With regard to the prison camps, It is obligatory to permit a determined number of meetings with relatives, a determined number of parcels to be sent, and so on, i.e. it regulates the obligatory contacts, which cannot be prohibited for anyone, even for persons who committed serious crimes. In a psychiatric institution, only the "medical personnel" may decide. And involuntary drugging is not restricted at all. All this is beyond any control of the community. Whereas in each part of the Federation there are some commissions who apply social control of the imprisoned (sometimes they visit the colonies, speak to its inhabitants, etc.), psychiatry is an absolutely closed system.

> 7. Do you share the opinion that psychiatry is now used for political purposes or against dissidents?

Personally, I did not have such cases, so I can't say. What I can say is that now there are enough another means to oppress dissidents and psychiatry is not excluded.

> 8. How could the situation in this field be changed for the better? 

By developing democratic freedoms and institutions.

> Explain what do you mean. 

Using of the Court of Jury...

> Should we use the western model as an example? 
I think it is not ideal. I believe that as long as society's attitude to this question is one of suspicion and full of fear, it will be difficult to change it.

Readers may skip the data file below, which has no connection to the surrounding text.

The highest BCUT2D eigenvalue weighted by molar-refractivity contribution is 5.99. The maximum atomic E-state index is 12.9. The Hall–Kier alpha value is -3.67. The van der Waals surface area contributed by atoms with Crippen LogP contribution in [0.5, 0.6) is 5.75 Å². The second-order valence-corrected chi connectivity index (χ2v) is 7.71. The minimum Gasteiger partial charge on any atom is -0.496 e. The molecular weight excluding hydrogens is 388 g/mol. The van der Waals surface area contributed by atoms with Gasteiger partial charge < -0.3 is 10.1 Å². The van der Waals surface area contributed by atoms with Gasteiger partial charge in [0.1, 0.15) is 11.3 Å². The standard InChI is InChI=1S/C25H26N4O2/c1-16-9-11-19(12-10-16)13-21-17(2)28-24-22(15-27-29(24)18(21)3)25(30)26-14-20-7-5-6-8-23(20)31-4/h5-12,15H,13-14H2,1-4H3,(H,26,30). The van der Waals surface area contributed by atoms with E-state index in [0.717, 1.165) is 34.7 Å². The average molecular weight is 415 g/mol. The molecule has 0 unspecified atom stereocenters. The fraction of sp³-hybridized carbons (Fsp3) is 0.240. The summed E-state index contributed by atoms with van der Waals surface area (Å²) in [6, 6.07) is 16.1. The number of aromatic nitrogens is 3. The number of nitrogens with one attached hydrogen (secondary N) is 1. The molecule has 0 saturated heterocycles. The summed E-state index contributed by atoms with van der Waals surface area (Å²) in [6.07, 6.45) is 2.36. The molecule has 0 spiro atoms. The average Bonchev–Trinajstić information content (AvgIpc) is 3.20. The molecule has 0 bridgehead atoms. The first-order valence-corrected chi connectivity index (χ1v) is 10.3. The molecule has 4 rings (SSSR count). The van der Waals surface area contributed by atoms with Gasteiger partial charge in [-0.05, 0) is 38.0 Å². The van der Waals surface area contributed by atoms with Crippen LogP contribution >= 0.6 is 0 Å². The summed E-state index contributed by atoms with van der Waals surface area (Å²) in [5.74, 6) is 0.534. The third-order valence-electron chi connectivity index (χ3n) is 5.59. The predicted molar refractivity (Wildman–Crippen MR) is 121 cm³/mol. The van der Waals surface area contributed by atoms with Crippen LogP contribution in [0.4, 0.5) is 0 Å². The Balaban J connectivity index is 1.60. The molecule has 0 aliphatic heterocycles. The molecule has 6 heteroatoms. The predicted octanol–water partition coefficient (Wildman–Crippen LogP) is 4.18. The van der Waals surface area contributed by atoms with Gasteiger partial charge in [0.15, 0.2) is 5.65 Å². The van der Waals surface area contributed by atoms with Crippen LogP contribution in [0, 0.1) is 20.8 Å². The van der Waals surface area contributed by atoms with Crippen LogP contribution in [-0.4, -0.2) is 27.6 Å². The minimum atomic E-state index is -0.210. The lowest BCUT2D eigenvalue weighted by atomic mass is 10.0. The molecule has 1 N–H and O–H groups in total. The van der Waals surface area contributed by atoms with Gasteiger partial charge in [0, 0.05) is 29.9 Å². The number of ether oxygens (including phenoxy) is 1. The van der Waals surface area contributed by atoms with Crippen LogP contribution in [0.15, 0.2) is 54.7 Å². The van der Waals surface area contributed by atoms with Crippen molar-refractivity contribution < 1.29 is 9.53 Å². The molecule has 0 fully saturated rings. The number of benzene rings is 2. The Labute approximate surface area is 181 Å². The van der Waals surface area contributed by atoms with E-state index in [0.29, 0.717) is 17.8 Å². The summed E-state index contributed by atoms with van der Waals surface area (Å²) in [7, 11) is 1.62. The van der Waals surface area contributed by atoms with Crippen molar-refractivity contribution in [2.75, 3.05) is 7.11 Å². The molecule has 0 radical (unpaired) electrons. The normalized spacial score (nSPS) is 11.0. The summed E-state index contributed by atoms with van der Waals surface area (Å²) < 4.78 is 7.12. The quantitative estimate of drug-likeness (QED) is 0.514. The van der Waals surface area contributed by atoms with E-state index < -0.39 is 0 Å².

> Is it possible that psychiatry will eventually become useless?

I know that in this field I know nothing. I know that much less is known about the human being and his conscience than of his environment. We absolutely have not investigated ourselves, and instead use clichés: e.g. if someone is different from others because he is gay or if we can't fully understand someone's behavior, then - it's bad, he is ill. As long as it is not seriously investigated and understood, this situation will not change, neither in Russia, nor in the rest of the world. Our current condition is one of complete ignorance as regards the soul and the human conscience. And because our country for a long period had a lack of respect for human rights and there was a lack of equality towards certain social groups, our viewpoint with regard to this question is seriously distorted.

> But is there any possibility of a positive perspective?
In my profession one usually only sees the negative side of the life. I don't see any signs of any changes for the better in the near future or anything that would cause these changes to happen.

I mean not our real conditions, but in principal, how could be this organized?
With the help of control from the community and the necessary publicity. And the question of placing a person in this category ("mentally ill") should be taken out from this closed, inaccessible caste of people who are often no different from their "patients".

> But do we need such sorting of people?
Such a necessity always exists. I have to admit that there is a category of people who have big problems with their sanity. I advocated a man who killed a lot of people, and he was insane. I hardly consider him as a healthy person.

> If he committed crimes, couldn't we consider him as a criminal? 
Yes, I agree, but is he able to realize his responsibility?

> Do we have such a right to decide, whether he is able (or not) to realize it?

We go back to question discussed above. It is unknown to us. But I accept that there are such conditions of human mind when man is at the level of animal's world. I can't say that this is because of illness, maybe it goes from up-bringing, education, environment...

> Don't you deny spiritual reasons?
I don't consider them as the most important ones. The conclusion is usually made from practical situations, and there is no scientific basis for it.